US NGO Save the Children has been ordered to leave Pakistan, with an official accusing the charity of “anti-Pakistan” activities.
Police have sealed off the charity’s offices in Islamabad and foreign staff given 15 days to leave the country.
Save the Children said it “strongly objected” to the action.
Pakistan has previously linked Save the Children to the fake vaccination program used by the CIA to track down Osama bin Laden.
Save the Children has always denied being involved with the CIA or Pakistani doctor Shakil Afridi, who carried out the program.
The NGO has no foreign staff in Pakistan as they were forced to leave after the accusations emerged in 2012.
Save the Children now has 1,200 Pakistani staff working on projects in health, education and food, the charity said.
The charity, which has operations all over the world, has worked in Pakistan for more than 30 years.
The Pakistani government has not given a formal announcement explaining the decision.
However, one official told the AFP news agency: “Their activities were being monitored since a long time. They were doing something which was against Pakistan’s interest.”
A police official said that Save the Children’s phone calls and offices had been placed under surveillance. Speaking to the Reuters news agency, he added that the charity’s activities were “very suspicious”.
Condemning the move, Save the Children said it was “raising our serious concerns at the highest levels”, adding that its workers were all Pakistani nationals.
A Save the Children official told Reuters that the Pakistan government had been stopping aid shipments entering the country, “blocking aid to millions of children and their families”.
It comes after the Pakistani government announced it was tightening the rules for NGOs, revoking several of their licenses.
Meanwhile, the Norwegian Refugee Council has ceased all operations in Pakistan as its license has not yet been renewed.
According to Save the Children aid group, dozens of migrants have drowned in the Mediterranean after a boat carrying an estimated 137 people sank south of Sicily.
The NGO says survivors reported up to 40 people fell into the sea as a rescue vessel was approaching.
The survivors arrived in the city of Catania on May 5th.
At least 1,750 people have died this year trying to cross the Mediterranean, a 20-fold increase on the same period in 2014.
Save the Children’s representative in Catania Giovanna di Benedetto said the latest sinking is thought to have happened on May 3rd, but the exact toll was not known.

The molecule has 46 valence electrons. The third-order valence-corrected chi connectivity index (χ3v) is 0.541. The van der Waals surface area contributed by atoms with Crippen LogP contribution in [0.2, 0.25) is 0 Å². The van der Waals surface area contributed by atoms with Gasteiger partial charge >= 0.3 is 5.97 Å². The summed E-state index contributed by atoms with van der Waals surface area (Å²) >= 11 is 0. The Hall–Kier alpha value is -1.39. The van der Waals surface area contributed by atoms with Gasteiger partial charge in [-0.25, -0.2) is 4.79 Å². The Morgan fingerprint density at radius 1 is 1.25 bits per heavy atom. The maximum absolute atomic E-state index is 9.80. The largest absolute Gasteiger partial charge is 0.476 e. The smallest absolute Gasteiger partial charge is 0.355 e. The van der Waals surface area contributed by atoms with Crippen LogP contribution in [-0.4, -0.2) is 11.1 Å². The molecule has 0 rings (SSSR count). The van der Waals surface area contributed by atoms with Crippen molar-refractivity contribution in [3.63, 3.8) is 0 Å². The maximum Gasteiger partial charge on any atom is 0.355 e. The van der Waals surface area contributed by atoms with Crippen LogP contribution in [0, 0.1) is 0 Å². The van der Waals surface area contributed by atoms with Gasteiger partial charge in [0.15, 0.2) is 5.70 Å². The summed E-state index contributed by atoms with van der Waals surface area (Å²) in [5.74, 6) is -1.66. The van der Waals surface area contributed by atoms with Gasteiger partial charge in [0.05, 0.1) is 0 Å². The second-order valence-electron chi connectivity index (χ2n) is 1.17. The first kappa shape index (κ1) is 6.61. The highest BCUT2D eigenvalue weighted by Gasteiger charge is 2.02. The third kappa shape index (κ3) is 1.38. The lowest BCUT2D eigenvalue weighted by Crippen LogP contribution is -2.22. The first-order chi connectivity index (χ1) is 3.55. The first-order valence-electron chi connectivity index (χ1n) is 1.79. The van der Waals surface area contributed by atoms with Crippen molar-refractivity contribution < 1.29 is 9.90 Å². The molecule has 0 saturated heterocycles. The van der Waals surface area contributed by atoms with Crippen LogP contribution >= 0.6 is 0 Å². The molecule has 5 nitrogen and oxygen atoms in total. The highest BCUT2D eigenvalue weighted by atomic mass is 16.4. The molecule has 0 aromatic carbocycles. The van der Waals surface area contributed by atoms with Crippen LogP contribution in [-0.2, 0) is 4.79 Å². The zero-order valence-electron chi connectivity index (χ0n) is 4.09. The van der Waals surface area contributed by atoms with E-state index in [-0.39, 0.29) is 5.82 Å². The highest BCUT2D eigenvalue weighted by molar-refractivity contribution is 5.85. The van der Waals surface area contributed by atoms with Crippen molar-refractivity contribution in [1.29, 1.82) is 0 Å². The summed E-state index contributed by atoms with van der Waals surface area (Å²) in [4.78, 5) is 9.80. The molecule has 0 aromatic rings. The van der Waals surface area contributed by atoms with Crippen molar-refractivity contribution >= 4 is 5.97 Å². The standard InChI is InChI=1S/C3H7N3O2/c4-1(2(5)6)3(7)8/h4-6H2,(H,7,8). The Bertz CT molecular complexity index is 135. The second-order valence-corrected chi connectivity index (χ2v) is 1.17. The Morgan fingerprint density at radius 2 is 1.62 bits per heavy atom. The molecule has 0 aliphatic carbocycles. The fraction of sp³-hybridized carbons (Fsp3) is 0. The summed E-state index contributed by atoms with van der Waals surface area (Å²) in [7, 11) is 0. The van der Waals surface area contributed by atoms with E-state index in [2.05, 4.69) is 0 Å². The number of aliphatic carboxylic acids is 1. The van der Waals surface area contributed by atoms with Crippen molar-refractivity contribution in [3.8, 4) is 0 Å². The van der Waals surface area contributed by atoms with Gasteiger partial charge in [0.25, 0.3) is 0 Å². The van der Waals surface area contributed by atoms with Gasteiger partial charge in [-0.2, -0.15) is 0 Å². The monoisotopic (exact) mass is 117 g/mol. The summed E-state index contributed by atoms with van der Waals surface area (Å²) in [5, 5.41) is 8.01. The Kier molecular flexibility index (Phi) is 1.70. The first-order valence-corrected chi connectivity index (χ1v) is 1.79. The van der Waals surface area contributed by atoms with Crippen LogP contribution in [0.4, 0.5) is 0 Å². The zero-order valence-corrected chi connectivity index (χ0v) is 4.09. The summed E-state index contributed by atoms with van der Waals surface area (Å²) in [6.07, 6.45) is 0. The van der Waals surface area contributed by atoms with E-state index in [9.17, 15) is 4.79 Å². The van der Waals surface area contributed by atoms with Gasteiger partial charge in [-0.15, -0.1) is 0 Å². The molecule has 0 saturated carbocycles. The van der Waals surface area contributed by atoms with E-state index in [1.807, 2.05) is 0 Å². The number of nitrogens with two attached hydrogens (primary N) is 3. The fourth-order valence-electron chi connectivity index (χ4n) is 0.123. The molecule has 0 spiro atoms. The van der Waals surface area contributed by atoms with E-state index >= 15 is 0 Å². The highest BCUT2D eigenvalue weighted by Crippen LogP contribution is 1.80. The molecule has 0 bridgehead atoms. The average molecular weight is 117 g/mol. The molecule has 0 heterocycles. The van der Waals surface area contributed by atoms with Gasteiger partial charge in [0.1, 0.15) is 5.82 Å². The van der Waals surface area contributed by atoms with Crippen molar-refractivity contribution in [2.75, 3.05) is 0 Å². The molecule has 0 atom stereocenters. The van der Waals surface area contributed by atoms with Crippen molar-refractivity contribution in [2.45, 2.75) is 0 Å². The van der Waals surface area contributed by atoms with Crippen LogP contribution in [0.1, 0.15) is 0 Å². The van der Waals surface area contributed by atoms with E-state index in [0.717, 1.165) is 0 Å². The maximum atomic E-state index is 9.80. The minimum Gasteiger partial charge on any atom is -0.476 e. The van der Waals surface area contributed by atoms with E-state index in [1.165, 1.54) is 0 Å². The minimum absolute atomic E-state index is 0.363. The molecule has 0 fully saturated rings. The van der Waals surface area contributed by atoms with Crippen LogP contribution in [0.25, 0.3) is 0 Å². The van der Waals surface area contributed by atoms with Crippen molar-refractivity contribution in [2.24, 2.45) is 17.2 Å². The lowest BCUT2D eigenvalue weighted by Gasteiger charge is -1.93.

“They [survivors] said there were 137 people aboard an inflatable boat that deflated or exploded – it wasn’t clear – and that some of them fell overboard,” Giovanna di Benedetto told AFP news agency.
“Some said <<very many>> died, others said <<around 40>>,” she added.
The survivors were picked up by a Maltese merchant ship and five bodies were also recovered.
Dramatic footage of the rescue, obtained by The Associated Press, shows migrants desperately jumping off a deflating dinghy, and trying to climb up ropes and a rope ladder to the merchant ship.
About 100 people were found on a second boat, with no deaths reported, the aid agency added.
The number of migrants attempting to make the perilous journey across the Mediterranean has risen in recent weeks as smugglers take advantage of fair weather.
In the past three days about 7,000 people have been rescued and 10 bodies recovered off the Libyan coast, according to the Italian coastguard.
Italian and French ships picked up survivors from wooden and rubber boats on at least 17 separate operations.
Meanwhile Turkey’s coastguard on May 5th said it had rescued more than 600 people trying to cross the Aegean Sea in the past week, Reuters reports.
More than 400 were men, women and children fleeing Syria, while the rest came from Iraq, Afghanistan, Myanmar (Burma) and various African countries, the office of the Izmir provincial governor is quoted as saying.
The latest deaths come as naval chiefs from 26 European countries are due to discuss the migrant crisis at talks in Naples, southern Italy.
EU nations agreed last month to triple funding for rescue operations run by European border agency Frontex, contribute more boats and patrol aircraft for rescue efforts, and look at ways to target smugglers’ boats with military strikes.